The IRS publication seems pretty clear you should have kept receipts. Now whether an auditor accepts a reasonable substitute methodology remains to be seen.

pshonore
Posts: 5610
Joined: Sun Jun 28, 2009 2:21 pm

Re: Standard Sales Tax Deduction is Miserly -- here's my way

Post by pshonore » Wed Oct 11, 2017 8:50 pm

JBTX wrote:
Wed Oct 11, 2017 6:34 pm
Gill wrote:
Wed Oct 11, 2017 4:51 pm
I follow the method used by your CPA. You shouldn’t need a receipt for every single item. I use my Quicken record and apply my local tax rate to the total of taxable expenditures. For example, if I spent $1,000 on clothing and the sales tax rate is 7%, divide the total by 1.07 giving you sales tax of $65.42.
Gill
Thanks. For the record he isn’t my CPA, Just a friend I worked with who happened to be a CPA. He doesn’t practice public accounting so he isn’t necessarily an expert.

The IRS publication seems pretty clear you should have kept receipts. Now whether an auditor accepts a reasonable substitute methodology remains to be seen.
I think the IRS position is pretty clear; if you don't want to keep detailed records (with receipts), the use the Sales tax table in the instructions as a reasonable and "safe harbor" estimate.

letsgobobby
Posts: 10478
Joined: Fri Sep 18, 2009 1:10 am

Re: Standard Sales Tax Deduction is Miserly -- here's my way

Post by letsgobobby » Wed Oct 11, 2017 10:45 pm

JBTX wrote:
Tue Oct 10, 2017 9:54 pm
tomd37 wrote:
Tue Oct 10, 2017 8:47 pm
Just a reminder on sales tax deduction. It is my understanding that on a remodeling/renovation job you can take the sales tax deduction for the material purchased only if you purchased the items yourself. You cannot do so if the contractor bought the material and then invoiced you. In that case he paid the sales tax.
viewtopic.php?t=12605

I noticed this post from 2008
DonnaB wrote:
Tue Feb 05, 2008 11:02 pm
This year the IRS has an online calculator replacing the tables

http://apps.irs.gov/app/stdc/stdc.html

I'm not an accountant, but it looks like the items that can be separately deducted are as follows:

Specified Items

General Sales Tax You Paid on Specified Additional Items

Enter in the box provided any state and local general sales taxes paid on the following specified items. If you moved during the year, include the total for the year in that box.

1. A motor vehicle (including a car, motorcycle, motor home, recreational vehicle, sport utility vehicle, truck, van, and off-road vehicle). Also include any state and local general sales taxes paid for a leased motor vehicle. If the state sales tax rate on these items is higher than the general sales tax rate, include only the amount of tax you would have paid at the general sales tax rate.
2. An aircraft or boat, if the tax rate was the same as the general sales tax rate.
3. A home (including a mobile home or prefabricated home) or substantial addition to or major renovation of a home, but only if the tax rate was the same as the general sales tax rate and any of the following applies.
* Your state or locality imposes a general sales tax directly on the sale of a home or on the cost of a substantial addition or major renovation.
* You purchased the materials to build a home or substantial addition or to perform a major renovation and paid the sales tax directly.
* Under your state law, your contractor is considered your agent in the construction of the home or substantial addition or the performance of a major renovation. The contract must state that the contractor is authorized to act in your name and must follow your directions on construction decisions. In this case, you will be considered to have purchased any items subject to a sales tax and to have paid the sales tax directly.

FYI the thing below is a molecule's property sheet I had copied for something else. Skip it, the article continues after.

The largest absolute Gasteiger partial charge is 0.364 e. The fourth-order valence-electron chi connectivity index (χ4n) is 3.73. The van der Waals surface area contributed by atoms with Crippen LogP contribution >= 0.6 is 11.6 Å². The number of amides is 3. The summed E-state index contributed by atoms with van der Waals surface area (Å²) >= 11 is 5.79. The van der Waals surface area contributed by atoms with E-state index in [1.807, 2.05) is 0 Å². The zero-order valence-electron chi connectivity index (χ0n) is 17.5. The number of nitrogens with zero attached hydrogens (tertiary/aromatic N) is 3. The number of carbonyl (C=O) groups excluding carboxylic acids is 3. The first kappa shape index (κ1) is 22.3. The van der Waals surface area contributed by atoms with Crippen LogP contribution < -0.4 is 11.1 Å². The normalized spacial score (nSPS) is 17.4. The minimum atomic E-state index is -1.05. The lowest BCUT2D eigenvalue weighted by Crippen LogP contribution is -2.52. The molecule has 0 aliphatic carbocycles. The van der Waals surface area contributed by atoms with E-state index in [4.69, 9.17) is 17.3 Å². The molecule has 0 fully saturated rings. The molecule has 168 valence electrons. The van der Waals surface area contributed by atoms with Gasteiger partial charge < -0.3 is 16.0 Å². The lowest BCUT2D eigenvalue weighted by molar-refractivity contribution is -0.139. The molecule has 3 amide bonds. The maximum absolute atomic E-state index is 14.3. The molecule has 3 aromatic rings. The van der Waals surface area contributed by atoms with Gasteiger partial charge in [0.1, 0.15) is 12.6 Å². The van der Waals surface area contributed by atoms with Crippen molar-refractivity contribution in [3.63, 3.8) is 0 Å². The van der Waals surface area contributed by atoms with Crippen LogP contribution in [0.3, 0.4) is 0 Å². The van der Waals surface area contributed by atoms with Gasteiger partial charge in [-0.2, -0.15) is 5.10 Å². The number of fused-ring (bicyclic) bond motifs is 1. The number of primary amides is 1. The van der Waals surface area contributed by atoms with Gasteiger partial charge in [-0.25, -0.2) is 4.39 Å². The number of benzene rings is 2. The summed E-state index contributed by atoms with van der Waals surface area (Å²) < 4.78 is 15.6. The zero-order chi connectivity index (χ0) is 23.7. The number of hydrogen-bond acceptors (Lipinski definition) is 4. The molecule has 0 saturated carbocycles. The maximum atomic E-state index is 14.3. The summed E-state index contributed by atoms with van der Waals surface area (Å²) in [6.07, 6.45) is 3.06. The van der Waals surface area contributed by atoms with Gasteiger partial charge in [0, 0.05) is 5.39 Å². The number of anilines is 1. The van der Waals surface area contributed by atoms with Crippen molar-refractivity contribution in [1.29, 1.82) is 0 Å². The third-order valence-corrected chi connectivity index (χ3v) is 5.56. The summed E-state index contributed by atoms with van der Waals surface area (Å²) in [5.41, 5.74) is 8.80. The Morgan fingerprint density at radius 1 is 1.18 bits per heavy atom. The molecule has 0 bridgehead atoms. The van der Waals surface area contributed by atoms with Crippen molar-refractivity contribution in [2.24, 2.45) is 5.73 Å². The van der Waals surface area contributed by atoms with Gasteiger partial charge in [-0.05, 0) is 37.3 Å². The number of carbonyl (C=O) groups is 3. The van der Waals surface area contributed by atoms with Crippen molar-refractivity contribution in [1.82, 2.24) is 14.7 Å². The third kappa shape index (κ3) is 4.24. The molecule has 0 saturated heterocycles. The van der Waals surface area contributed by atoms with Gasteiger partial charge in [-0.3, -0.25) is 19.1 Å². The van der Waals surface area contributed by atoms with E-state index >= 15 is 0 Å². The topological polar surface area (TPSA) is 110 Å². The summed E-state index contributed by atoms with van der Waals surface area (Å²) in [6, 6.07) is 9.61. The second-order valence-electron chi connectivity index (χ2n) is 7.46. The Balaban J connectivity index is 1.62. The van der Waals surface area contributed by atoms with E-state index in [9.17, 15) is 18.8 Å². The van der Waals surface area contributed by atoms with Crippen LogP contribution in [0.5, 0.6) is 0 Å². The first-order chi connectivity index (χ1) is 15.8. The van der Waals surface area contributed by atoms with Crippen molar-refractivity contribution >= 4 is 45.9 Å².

Note: These definitions may change from year to year.

No idea if this would be applicable to my situation.

The contractor in my case is a designer/contractor and runs a bit "loose" in her own procedures. She buys the stuff, pays the taxes on it when purchasing it as if she were the end user, and then invoices us for the whole ball of wax as a pass through. Sales taxes are typically only intended for the end user, and in this case I would be the end user, so I would think since I am paying the tax, I would be eligible for the deduction.

In substance she is acting as an agent, but there is no written agreement to specify either way.
hmm. I would have thought a travel trailer would have been an acceptable specified item, but it seems like without a motor, it doesn't go (ha ha). a mobile home counts, and certainly many people use travel trailers and fifth wheels as 'mobile homes' but I assume they mean a 'manufactured home'. Yet the Turbo Tax Answer Xchange suggests it would be deductible (by context it sounds like it is a specified item, though it doesn't explicitly state this is in addition to the standard sales tax deduction).

https://ttlc.intuit.com/questions/31334 ... g-a-camper

JBTX
Posts: 1212
Joined: Wed Jul 26, 2017 12:46 pm

Re: Standard Sales Tax Deduction is Miserly -- here's my way

Post by JBTX » Thu Oct 12, 2017 8:29 am

letsgobobby wrote:
Wed Oct 11, 2017 10:45 pm
JBTX wrote:
Tue Oct 10, 2017 9:54 pm
tomd37 wrote:
Tue Oct 10, 2017 8:47 pm
Just a reminder on sales tax deduction. It is my understanding that on a remodeling/renovation job you can take the sales tax deduction for the material purchased only if you purchased the items yourself. You cannot do so if the contractor bought the material and then invoiced you. In that case he paid the sales tax.
viewtopic.php?t=12605

I noticed this post from 2008
DonnaB wrote:
Tue Feb 05, 2008 11:02 pm
This year the IRS has an online calculator replacing the tables

http://apps.irs.gov/app/stdc/stdc.html

I'm not an accountant, but it looks like the items that can be separately deducted are as follows:

Specified Items

General Sales Tax You Paid on Specified Additional Items